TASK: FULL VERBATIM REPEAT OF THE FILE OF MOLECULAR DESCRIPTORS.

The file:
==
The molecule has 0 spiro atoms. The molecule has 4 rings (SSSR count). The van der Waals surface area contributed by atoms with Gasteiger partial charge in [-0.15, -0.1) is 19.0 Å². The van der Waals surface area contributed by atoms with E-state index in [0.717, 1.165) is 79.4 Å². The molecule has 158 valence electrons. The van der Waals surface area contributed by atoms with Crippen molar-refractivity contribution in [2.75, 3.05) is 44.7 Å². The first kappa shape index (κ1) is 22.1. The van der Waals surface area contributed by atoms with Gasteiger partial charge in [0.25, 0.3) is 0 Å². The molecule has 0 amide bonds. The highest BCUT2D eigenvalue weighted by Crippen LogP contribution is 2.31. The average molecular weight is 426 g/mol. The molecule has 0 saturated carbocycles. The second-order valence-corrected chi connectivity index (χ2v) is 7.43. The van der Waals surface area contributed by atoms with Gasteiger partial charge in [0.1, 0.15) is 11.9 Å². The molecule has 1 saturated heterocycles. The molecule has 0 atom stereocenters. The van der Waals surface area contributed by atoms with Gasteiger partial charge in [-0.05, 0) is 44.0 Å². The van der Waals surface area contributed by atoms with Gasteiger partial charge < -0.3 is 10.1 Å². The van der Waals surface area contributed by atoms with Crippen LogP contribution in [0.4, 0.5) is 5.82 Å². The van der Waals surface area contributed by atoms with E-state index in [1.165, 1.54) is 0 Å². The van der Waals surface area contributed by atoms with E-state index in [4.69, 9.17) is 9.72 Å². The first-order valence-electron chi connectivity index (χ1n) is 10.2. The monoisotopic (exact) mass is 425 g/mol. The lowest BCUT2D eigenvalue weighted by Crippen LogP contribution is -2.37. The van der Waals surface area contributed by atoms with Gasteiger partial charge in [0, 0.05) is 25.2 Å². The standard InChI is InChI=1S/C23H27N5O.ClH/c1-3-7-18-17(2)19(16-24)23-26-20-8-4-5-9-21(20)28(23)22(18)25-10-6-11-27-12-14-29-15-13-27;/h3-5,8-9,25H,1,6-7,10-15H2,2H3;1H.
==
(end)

The molecule has 0 spiro atoms. The molecule has 4 rings (SSSR count). The van der Waals surface area contributed by atoms with Gasteiger partial charge in [-0.15, -0.1) is 19.0 Å². The van der Waals surface area contributed by atoms with E-state index in [0.717, 1.165) is 79.4 Å². The molecule has 158 valence electrons. The van der Waals surface area contributed by atoms with Crippen molar-refractivity contribution in [2.75, 3.05) is 44.7 Å². The first kappa shape index (κ1) is 22.1. The van der Waals surface area contributed by atoms with Gasteiger partial charge in [0.25, 0.3) is 0 Å². The molecule has 0 amide bonds. The highest BCUT2D eigenvalue weighted by Crippen LogP contribution is 2.31. The average molecular weight is 426 g/mol. The molecule has 0 saturated carbocycles. The second-order valence-corrected chi connectivity index (χ2v) is 7.43. The van der Waals surface area contributed by atoms with Gasteiger partial charge in [0.1, 0.15) is 11.9 Å². The molecule has 1 saturated heterocycles. The molecule has 0 atom stereocenters. The van der Waals surface area contributed by atoms with Gasteiger partial charge in [-0.05, 0) is 44.0 Å². The van der Waals surface area contributed by atoms with Gasteiger partial charge < -0.3 is 10.1 Å². The van der Waals surface area contributed by atoms with Crippen LogP contribution in [0.4, 0.5) is 5.82 Å². The van der Waals surface area contributed by atoms with E-state index in [1.165, 1.54) is 0 Å². The van der Waals surface area contributed by atoms with E-state index in [4.69, 9.17) is 9.72 Å². The first-order valence-electron chi connectivity index (χ1n) is 10.2. The monoisotopic (exact) mass is 425 g/mol. The lowest BCUT2D eigenvalue weighted by Crippen LogP contribution is -2.37. The van der Waals surface area contributed by atoms with Gasteiger partial charge in [0, 0.05) is 25.2 Å². The standard InChI is InChI=1S/C23H27N5O.ClH/c1-3-7-18-17(2)19(16-24)23-26-20-8-4-5-9-21(20)28(23)22(18)25-10-6-11-27-12-14-29-15-13-27;/h3-5,8-9,25H,1,6-7,10-15H2,2H3;1H.